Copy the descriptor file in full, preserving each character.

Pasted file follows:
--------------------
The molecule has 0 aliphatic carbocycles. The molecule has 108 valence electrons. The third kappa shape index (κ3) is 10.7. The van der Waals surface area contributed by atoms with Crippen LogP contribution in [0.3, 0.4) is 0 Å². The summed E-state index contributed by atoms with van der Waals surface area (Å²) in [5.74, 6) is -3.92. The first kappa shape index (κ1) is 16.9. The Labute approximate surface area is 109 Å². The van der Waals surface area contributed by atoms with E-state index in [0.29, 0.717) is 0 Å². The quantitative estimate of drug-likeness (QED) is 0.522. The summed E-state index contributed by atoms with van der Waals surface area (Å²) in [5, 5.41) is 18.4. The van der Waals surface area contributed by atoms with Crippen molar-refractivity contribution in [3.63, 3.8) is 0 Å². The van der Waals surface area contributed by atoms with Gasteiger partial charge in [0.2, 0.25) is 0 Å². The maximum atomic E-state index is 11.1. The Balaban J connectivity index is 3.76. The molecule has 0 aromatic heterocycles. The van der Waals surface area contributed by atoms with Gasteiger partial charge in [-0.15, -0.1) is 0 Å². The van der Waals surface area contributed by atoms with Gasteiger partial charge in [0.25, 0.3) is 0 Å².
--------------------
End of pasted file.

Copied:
The molecule has 0 aliphatic carbocycles. The molecule has 108 valence electrons. The third kappa shape index (κ3) is 10.7. The van der Waals surface area contributed by atoms with Crippen LogP contribution in [0.3, 0.4) is 0 Å². The summed E-state index contributed by atoms with van der Waals surface area (Å²) in [5.74, 6) is -3.92. The first kappa shape index (κ1) is 16.9. The Labute approximate surface area is 109 Å². The van der Waals surface area contributed by atoms with E-state index in [0.29, 0.717) is 0 Å². The quantitative estimate of drug-likeness (QED) is 0.522. The summed E-state index contributed by atoms with van der Waals surface area (Å²) in [5, 5.41) is 18.4. The van der Waals surface area contributed by atoms with Crippen molar-refractivity contribution in [3.63, 3.8) is 0 Å². The van der Waals surface area contributed by atoms with Gasteiger partial charge in [0.2, 0.25) is 0 Å². The maximum atomic E-state index is 11.1. The Balaban J connectivity index is 3.76. The molecule has 0 aromatic heterocycles. The van der Waals surface area contributed by atoms with Gasteiger partial charge in [-0.15, -0.1) is 0 Å². The van der Waals surface area contributed by atoms with Gasteiger partial charge in [0.25, 0.3) is 0 Å².